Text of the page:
This kind of pruning is something you discover as you go deeper into implementing the various features of your app. It may not be obvious when you start out, and that is perfectly OK! Just make sure to revisit your Store as and when you recognize properties that don’t need deep observability. It can have a positive impact on your app’s performance.

import {observable} from 'mobx';

class AlbumStore {
    @observable name;
    // No need to observe here
    @observable createdDate = asReference(new Date()); 
    @observable description;
    @observable author;
    // Only observing the photos array, not the individual photos
    @observable photos = asFlat([]); 

Expanding the observability

This is the symmetric opposite of pruning the observables. Instead of removing observability you can expand the scope/behavior of observability on the object. Here you have three modifiers that can control this:


This modifies the way equality checks are done when a new value is assigned to an observable. By default only reference changes are considered as a change. If you prefer to compare based on an internal structure, you can use this modifier. This is essentially for value-types (aka structs) that are equal only if their values match.

const {
} = require('mobx');

let address1 = {
    zip: 12345,
    city: 'New York'

let address2 = {
    zip: 12345,
    city: 'New York'

let contact = {
    address: observable(address1)

// Will be considered as a change, since its a new reference
contact.address = address2;

// With asStructure() annotation
let contact2 = {
    address: observable(asStructure(address1)) 

// Will NOT be considered as a change, since its the same value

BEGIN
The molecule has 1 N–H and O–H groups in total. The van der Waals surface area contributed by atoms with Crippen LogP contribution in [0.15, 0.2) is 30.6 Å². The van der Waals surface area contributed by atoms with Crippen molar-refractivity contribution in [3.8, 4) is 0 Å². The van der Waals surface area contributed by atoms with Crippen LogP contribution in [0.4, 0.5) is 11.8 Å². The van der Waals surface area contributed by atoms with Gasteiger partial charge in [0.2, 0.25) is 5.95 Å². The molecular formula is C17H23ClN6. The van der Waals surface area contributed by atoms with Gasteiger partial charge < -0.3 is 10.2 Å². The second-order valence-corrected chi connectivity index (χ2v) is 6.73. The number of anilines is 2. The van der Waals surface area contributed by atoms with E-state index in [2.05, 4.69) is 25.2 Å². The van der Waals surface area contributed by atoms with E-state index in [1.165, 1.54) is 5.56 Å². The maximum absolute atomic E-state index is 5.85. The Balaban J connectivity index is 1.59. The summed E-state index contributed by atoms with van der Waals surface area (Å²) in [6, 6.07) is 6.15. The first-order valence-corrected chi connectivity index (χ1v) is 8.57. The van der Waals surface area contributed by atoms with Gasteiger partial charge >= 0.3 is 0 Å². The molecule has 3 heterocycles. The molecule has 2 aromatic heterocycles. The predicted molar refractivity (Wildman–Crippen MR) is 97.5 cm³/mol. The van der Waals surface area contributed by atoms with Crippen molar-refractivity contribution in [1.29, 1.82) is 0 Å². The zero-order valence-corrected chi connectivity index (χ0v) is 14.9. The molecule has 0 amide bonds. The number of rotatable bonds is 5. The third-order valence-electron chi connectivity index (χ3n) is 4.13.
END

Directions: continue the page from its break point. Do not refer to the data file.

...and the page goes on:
contact.address = address2;


By default when you mark an object as observable, it can only track the properties initially defined on the object. If you add new properties, those are not tracked. With asMap, you can make even the newly added properties observable. Internally, MobX will create a ES6-like Map that has a similar API like the native Map.

Instead of using this modifier, you can also achieve a similar effect by starting with a regular observable object. You can then add more observable properties using the extendObservable() API. This API is useful when you want to lazily add observable properties.


This is such a powerful concept that its importance cannot be emphasized enough. A computed property is not a real property of your domain, rather it is derived (aka computed) using real properties. A classic example is the fullName property of a person instance. It is derived from the firstName and lastName properties. By creating simple computed properties, you can simplify your domain logic. For example, instead of checking if a person has a lastName everywhere, you could just create a computed hasLastName property:

class Person {
    @observable firstName;
    @observable lastName;

    @computed get fullName() {
        return `${this.firstName}, ${this.lastName}`;

    @computed get hasLastName() {
        return !!this.lastName;


Shaping the observable tree is an essential aspect of using MobX. This sets up MobX to start tracking the parts of your Store that are interesting and change-worthy!


In Part 2 we look at how you can take @action when your observables change. These are the side effects of your application!

Huge thanks to Michel Westrate (author of MobX) for reviewing the content.